[dropcap class=”kp-dropcap”]T[/dropcap]he Texas Department of Public Safety (DPS) said it would no longer test potential illegal cannabis in low-level cases. The announcement comes after the Texas DPS will be starting a new test to distinguish illegal cannabis from hemp.
The DPS’ director Steven McCraw said in a letter that the law added resources to the laboratory to help expedite the analysis of those felony cases, however, additional funding to address misdemeanor cases was not provided because the laboratory does not analyze misdemeanor drug cases.
McCraw said on a yearly basis in Texas, 80,000 low-level cannabis arrests are made and he said the lab wouldn’t be able to keep up with all of the testing in addition to the testing for the 50,000 felony cases that are taken on. In the past, the DPS didn’t test in misdemeanor cases unless a special request was made. Last year, Texas Legislature changed the definition of cannabis in order to legalize hemp. Many DAs thought the state would help with testing the backlog of cases caused by the new hemp law.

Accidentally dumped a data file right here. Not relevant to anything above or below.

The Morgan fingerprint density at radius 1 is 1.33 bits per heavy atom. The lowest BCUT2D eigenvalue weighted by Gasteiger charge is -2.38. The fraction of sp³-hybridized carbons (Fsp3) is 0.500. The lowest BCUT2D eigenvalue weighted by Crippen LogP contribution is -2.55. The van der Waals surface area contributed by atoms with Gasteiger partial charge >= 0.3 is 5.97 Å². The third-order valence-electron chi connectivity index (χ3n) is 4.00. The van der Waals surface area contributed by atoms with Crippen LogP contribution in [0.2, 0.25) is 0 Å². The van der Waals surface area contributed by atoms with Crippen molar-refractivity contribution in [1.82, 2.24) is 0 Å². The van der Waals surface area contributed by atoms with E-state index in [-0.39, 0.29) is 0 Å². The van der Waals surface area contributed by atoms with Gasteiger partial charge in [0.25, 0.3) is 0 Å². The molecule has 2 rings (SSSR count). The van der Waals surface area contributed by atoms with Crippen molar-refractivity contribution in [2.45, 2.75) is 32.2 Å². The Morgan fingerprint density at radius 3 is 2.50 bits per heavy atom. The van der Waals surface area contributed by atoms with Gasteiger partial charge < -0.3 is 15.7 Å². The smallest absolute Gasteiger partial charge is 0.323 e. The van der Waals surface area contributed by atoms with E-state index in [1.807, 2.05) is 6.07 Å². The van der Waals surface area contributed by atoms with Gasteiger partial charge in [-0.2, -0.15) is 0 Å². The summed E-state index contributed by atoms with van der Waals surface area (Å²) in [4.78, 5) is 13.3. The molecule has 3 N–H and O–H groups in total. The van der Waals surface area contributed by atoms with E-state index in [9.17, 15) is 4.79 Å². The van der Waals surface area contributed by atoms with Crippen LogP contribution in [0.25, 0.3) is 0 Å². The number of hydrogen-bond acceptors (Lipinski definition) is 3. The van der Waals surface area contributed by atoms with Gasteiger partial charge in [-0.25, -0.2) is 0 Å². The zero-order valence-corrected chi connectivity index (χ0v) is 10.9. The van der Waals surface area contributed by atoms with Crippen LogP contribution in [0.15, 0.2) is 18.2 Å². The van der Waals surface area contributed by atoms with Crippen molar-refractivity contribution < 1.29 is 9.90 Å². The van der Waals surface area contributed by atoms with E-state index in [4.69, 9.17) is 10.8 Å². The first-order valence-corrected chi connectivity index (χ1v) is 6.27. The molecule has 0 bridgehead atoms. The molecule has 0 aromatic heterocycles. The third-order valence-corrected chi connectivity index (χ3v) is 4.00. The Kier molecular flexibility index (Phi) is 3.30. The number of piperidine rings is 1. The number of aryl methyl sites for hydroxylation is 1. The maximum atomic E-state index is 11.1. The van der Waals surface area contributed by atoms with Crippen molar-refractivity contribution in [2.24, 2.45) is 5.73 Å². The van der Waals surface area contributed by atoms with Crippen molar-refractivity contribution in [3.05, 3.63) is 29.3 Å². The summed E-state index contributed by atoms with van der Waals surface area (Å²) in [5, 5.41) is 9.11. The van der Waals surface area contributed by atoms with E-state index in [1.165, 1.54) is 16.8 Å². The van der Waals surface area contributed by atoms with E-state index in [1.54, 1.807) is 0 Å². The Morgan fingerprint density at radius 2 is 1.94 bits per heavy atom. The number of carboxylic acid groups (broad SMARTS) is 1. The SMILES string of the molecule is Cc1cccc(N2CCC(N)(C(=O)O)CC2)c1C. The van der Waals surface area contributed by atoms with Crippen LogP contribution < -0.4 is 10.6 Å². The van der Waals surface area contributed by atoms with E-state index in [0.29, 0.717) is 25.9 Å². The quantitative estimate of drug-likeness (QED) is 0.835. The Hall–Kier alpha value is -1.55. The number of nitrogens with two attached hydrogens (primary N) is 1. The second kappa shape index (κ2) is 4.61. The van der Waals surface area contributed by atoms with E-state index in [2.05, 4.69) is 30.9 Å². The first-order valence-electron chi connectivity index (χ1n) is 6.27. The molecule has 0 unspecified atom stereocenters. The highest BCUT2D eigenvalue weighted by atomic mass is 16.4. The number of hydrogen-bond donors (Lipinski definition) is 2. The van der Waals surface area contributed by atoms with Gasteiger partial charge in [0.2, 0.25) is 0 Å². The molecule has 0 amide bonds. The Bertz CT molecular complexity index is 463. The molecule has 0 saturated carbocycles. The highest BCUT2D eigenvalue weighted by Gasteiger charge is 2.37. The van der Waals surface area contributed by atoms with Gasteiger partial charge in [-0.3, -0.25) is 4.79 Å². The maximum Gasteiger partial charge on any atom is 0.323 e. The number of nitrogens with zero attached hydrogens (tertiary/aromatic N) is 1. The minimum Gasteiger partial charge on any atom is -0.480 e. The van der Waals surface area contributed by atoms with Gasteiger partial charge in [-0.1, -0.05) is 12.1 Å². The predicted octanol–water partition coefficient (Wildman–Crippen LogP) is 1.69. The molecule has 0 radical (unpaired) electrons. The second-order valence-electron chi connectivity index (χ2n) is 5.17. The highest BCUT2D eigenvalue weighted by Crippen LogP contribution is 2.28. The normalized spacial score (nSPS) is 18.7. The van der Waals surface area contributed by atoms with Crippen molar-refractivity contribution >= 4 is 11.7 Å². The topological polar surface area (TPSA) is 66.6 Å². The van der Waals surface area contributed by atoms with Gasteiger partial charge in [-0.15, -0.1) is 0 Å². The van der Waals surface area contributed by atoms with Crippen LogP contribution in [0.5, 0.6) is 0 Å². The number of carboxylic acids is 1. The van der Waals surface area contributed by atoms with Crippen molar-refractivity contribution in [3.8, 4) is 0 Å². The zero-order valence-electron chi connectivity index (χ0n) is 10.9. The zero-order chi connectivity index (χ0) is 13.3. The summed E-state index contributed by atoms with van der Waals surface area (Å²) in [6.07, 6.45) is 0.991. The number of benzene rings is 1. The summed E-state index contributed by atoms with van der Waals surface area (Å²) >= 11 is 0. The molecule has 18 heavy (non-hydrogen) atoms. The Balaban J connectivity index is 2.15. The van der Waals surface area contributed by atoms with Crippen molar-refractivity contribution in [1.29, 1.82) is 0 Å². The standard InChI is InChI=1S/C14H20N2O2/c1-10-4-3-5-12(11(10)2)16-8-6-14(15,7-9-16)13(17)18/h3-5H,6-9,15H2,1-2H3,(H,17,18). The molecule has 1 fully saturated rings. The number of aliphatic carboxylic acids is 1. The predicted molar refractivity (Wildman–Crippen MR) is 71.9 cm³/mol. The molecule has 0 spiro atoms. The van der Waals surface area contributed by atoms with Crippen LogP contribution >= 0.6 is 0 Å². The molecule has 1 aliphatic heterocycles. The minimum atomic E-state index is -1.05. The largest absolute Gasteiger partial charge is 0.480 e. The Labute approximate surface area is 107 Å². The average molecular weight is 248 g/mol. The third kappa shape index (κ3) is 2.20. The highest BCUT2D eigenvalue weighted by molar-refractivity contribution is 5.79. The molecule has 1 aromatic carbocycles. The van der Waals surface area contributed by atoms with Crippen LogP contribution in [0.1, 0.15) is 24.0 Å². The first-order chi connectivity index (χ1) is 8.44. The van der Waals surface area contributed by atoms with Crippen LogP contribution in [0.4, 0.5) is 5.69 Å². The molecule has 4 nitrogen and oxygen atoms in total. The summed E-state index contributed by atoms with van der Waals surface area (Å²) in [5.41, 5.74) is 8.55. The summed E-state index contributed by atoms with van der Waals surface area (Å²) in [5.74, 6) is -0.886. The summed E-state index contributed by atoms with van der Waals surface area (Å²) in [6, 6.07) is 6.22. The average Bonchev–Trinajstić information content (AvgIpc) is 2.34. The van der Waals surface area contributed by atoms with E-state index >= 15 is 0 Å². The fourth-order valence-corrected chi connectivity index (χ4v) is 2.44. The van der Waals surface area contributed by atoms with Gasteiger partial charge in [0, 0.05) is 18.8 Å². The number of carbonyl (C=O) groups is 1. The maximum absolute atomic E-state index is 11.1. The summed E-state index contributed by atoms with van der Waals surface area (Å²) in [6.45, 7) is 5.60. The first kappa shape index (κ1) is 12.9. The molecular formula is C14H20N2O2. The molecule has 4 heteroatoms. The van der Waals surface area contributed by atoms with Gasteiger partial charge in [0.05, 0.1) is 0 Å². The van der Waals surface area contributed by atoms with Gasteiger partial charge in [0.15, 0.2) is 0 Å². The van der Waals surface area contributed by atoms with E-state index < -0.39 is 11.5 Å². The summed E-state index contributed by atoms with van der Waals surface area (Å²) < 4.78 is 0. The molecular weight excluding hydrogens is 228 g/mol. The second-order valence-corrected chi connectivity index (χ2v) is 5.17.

“We’re telling law enforcement in the county that you can still arrest people, but we’re not prosecuting them,” said Waller County prosecutor, Warren Diepraam. ‘It’s correct that we’re not going to be able to prosecute any misdemeanor drug cases because DPS will not test them.”
Other cities in Texas have already considered decriminalizing small amounts of cannabis. The Austin City Council emphasized that it wasn’t trying to change state law, but rather reprioritizing how they use their resources.
“If there’s no intent to sell or distribute, we’re not going to mess with it,” said Greg Casar, who sponsored the proposal. “Most Texas voters want to see marijuana legalized. Most Texas voters don’t want to see counties or cities dedicating extra resources to marijuana cases. We’re simply doing what we believe is right given the situation.”